All 4 paths fail within 200 seconds, than the number of recently seen active paths is 4 for this event. Since all paths are gone, the LUN is inaccessible. Example 2: available paths, as configured in the SAN: 4 dev_loss_tmo: 300 2 paths fail within 200 seconds. The LUN is still accessible. But the number of recently seen active paths is 2 for the next failure. Thus, it takes only half the time until an IO error is shown. - Polling intervall The parameter polling_interval is the interval between two path checks in seconds. For properly functioning paths, the interval between checks will gradually increase to max_polling_interval. - Path retries The parameter no_path_retry specifies the number of retries until queuing for that path is disabled. Testing example This example shows how to list, disable and re-enable MPIO paths with basic Linux commands. For real tests, it is necessary to unplug cables or at least block ports on the FC switch. First show the normal situation and find the paths to disable. In this case we have two path-groups. The output differs on other systems. # multipath -l 3600a0b800016abf3000017795141a1f9 dm-0 IBM,1722-600 size=339G features='1 queue_if_no_path' hwhandler='1 rdac' wp=rw |-+- policy='queue-length 0' prio=0 status=active | |- 4:0:1:1 sdg 8:96 active undef running | `- 3:0:1:1 sdi 8:128 active undef running `-+- policy='queue-length 0' prio=0 status=enabled |- 3:0:0:1 sdc 8:32 active undef running `- 4:0:0:1 sde 8:64 active undef running Disable the paths. Here we disable only one path. We just tell the kernel to set a path offline. This is not the same as unplugging a cable. Here the failure is reported upwards immediately. # echo offline >/sys/block/sdg/device/state Show how multipathing looks now. The path is still probed. # multipath -l 3600a0b800016abf3000017795141a1f9 dm-0 IBM,1722-600 size=339G features='1 queue_if_no_path' hwhandler='1 rdac' wp=rw |-+- policy='queue-length 0' prio=0 status=active | |- 4:0:1:1 sdg 8:96 active faulty offline | `- 3:0:1:1 sdi 8:128 active undef running `-+- policy='queue-length 0' prio=0 status=enabled |- 3:0:0:1 sdc 8:32 active undef running `- 4:0:0:1 sde 8:64 active undef running After a while the path is set to failed. # multipath -l 3600a0b800016abf3000017795141a1f9 dm-0 IBM,1722-600 size=339G features='1 queue_if_no_path' hwhandler='1 rdac' wp=rw |-+- policy='queue-length 0' prio=0 status=active | |- 4:0:1:1 sdg 8:96 failed faulty offline | `- 3:0:1:1 sdi 8:128 active undef running `-+- policy='queue-length 0' prio=0 status=enabled |- 3:0:0:1 sdc 8:32 active undef running `- 4:0:0:1 sde 8:64 active undef running In the system log, you will see the failure as well. Feb 17 12:09:02 sapnode1 multipathd: checker failed path 8:96 in map 3600... Feb 17 12:09:02 sapnode1 multipathd: 3600...: remaining active paths: 3 Feb 17 12:09:02 sapnode1 kernel: ... multipath: Failing path 8:96. Re-enable the path. # echo running >/sys/block/sdg/device/state Show how multipathing looks now. The path is still probed. # multipath -l 3600a0b800016abf3000017795141a1f9 dm-0 IBM,1722-600 size=339G features='1 queue_if_no_path' hwhandler='1 rdac' wp=rw |-+- policy='queue-length 0' prio=0 status=active | |- 4:0:1:1 sdg 8:96 failed undef running | `- 3:0:1:1 sdi 8:128 active undef running `-+- policy='queue-length 0' prio=0 status=enabled |- 3:0:0:1 sdc 8:32 active undef running `- 4:0:0:1 sde 8:64 active undef running After a while the path is back. # multipath -l 3600a0b800016abf3000017795141a1f9 dm-0 IBM,1722-600 size=339G features='1 queue_if_no_path' hwhandler='1 rdac' wp=rw |-+- policy='queue-length 0' prio=0 status=active | |- 4:0:1:1 sdg 8:96 active undef running | `- 3:0:1:1 sdi 8:128 active undef running `-+- policy='queue-length 0' prio=0 status=enabled |- 3:0:0:1 sdc 8:32 active undef running `- 4:0:0:1 sde 8:64 active undef running Script samples for testing This samples are provided under the GNU General Public License v2. There is absolutely no warranty for anything. - Generate read IOs #!/bin/bash # chkio DEV=/dev/dm-0 while true; do date dd if=$DEV of=/dev/null count=1 2>/dev/null echo $? sleep 1 done # - Filter messages from system log #!/bin/bash # logio LOG=/var/log/messages tail -f $LOG | grep -e "multipathd.*error" -e "multipathd.*path.*down" \ -e "multipathd.*failed.path" -e "multipathd.*remaining.*paths" \ -e "multipath.*Failing.path" -e "blocked FC.*port" \ -e "I/O.error" -e "transport.error" # - Stop the IO, in case it is not possible to unplug cables Never do this on a production system. This test is not the same as unplugging cables. The paths will be set offline and the failure is reported upwards immediately. Make sure you know how to re-enable the paths afterwards. The SCSI devices to be blocked can be seen with "mulitpath -l". #!/bin/bash # stpio DEV=$* for d in $DEV; do test -w /sys/block/$d/device/state || continue # echo offline >/sys/block/$d/device/state echo -n "$d: " cat /sys/block/$d/device/state done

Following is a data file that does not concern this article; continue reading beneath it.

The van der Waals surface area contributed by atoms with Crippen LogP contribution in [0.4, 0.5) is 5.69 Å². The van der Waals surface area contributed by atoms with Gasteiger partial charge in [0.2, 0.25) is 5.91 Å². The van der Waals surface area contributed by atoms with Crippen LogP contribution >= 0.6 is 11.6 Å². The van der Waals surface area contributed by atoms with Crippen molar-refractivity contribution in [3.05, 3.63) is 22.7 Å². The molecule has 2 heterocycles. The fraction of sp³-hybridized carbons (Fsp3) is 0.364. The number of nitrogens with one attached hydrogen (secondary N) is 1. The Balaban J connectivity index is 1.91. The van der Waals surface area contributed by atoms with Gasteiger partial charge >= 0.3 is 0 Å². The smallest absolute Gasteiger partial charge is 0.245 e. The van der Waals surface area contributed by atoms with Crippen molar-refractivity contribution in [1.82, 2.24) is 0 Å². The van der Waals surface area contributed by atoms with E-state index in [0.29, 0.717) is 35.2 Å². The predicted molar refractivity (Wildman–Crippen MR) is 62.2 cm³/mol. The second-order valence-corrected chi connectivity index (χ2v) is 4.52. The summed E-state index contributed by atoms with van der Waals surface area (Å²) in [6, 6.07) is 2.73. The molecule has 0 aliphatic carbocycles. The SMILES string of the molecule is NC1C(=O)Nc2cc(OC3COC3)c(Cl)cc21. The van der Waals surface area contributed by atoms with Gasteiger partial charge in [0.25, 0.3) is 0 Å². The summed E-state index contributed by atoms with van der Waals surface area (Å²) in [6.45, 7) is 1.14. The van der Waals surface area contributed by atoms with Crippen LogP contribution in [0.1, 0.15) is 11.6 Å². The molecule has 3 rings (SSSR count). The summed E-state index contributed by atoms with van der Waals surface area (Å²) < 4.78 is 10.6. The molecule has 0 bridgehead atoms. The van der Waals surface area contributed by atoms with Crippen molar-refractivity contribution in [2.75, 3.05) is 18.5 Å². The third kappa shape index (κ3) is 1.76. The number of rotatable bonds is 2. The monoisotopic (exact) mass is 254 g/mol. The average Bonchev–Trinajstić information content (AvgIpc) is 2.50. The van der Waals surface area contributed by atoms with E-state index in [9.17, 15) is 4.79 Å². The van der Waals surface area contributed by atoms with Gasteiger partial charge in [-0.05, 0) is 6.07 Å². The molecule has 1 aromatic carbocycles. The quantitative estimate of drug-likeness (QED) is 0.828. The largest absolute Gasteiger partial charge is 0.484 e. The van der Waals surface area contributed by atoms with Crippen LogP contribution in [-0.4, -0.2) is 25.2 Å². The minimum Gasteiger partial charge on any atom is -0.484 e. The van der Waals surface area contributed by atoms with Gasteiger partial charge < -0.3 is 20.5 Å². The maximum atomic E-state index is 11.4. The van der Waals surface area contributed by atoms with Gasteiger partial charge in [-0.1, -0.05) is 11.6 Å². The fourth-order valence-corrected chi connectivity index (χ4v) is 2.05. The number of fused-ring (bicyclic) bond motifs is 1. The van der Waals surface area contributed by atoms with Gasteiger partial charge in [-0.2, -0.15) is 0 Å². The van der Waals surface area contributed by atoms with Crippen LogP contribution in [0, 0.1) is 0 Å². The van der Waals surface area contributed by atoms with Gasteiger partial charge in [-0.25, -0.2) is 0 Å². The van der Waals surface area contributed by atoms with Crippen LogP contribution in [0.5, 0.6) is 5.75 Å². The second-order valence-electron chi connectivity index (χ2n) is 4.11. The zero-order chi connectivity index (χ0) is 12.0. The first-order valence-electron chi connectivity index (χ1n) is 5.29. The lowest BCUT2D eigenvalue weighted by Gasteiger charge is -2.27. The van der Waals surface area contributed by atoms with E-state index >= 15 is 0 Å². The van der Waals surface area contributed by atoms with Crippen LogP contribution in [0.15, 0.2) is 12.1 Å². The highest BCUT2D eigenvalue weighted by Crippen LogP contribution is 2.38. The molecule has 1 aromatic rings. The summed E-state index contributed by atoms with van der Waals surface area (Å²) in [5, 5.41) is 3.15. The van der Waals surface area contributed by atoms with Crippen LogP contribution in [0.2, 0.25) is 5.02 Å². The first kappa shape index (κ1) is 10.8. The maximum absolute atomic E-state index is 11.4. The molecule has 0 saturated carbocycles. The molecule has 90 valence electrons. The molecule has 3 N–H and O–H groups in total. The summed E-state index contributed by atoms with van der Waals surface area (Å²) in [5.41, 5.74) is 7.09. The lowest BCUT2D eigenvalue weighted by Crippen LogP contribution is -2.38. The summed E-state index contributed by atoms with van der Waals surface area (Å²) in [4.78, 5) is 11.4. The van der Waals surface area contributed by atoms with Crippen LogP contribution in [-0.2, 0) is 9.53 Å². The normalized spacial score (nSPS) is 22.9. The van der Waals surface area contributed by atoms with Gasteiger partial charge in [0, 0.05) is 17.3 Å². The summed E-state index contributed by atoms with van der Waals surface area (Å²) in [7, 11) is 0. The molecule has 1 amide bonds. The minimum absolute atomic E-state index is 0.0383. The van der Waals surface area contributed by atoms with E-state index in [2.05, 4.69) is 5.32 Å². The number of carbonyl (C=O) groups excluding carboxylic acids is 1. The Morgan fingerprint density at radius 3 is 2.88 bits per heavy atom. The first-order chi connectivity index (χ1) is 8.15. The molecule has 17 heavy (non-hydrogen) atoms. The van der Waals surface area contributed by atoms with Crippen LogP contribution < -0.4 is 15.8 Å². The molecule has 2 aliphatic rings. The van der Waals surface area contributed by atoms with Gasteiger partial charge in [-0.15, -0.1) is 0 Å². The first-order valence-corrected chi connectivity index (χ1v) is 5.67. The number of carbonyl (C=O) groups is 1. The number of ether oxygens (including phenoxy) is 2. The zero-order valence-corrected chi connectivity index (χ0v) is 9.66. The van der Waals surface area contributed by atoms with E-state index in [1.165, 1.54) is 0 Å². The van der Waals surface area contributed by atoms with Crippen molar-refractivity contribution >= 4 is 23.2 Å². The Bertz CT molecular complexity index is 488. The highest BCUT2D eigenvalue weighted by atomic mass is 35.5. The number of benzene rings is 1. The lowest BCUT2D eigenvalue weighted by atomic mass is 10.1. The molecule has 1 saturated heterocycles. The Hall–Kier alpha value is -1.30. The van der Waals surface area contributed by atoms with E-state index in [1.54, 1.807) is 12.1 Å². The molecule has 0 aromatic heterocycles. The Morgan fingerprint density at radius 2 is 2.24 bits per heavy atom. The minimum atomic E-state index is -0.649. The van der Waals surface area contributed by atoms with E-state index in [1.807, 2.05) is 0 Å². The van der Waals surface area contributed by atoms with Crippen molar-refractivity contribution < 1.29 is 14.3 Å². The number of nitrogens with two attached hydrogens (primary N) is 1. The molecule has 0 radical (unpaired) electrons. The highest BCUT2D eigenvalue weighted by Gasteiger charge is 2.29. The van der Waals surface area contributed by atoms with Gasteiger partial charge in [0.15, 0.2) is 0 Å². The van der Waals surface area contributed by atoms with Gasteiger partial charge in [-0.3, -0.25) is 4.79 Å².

Additional Information

Online documentation

 https://www.suse.com/documentation/sles11/stor_admin/data/bookinfo.html

Technical Information Documents

 Using LVM on Multipath (DM MPIO) Devices
 https://www.suse.com/support/kb/doc.php?id=7007498

 Recommendations for the usage of user_friendly_names in multipath configurations
 https://www.suse.com/support/kb/doc.php?id=7001133

Manual pages

multipath.conf(5)
multipath(5)
rescan-scsi-bus.sh(1)
sg3_utils(8)
sbd(8)
iostat(1)

Disclaimer

This Support Knowledgebase provides a valuable tool for SUSE customers and parties interested in our products and solutions to acquire information, ideas and learn from one another. Materials are provided for informational, personal or non-commercial use within your organization and are presented "AS IS" WITHOUT WARRANTY OF ANY KIND.

  • Document ID:7016305
  • Creation Date: 13-Mar-2015
  • Modified Date:03-Mar-2020
    • SUSE Linux Enterprise Server

< Back to Support Search

For questions or concerns with the SUSE Knowledgebase please contact: tidfeedback@suse.com

SUSE Support Forums

Get your questions answered by experienced Sys Ops or interact with other SUSE community experts.

Join Our Community

Support Resources

Learn how to get the most from the technical support you receive with your SUSE Subscription, Premium Support, Academic Program, or Partner Program.


SUSE Customer Support Quick Reference Guide SUSE Technical Support Handbook Update Advisories
Support FAQ

Open an Incident

Open an incident with SUSE Technical Support, manage your subscriptions, download patches, or manage user access.

Go to Customer Center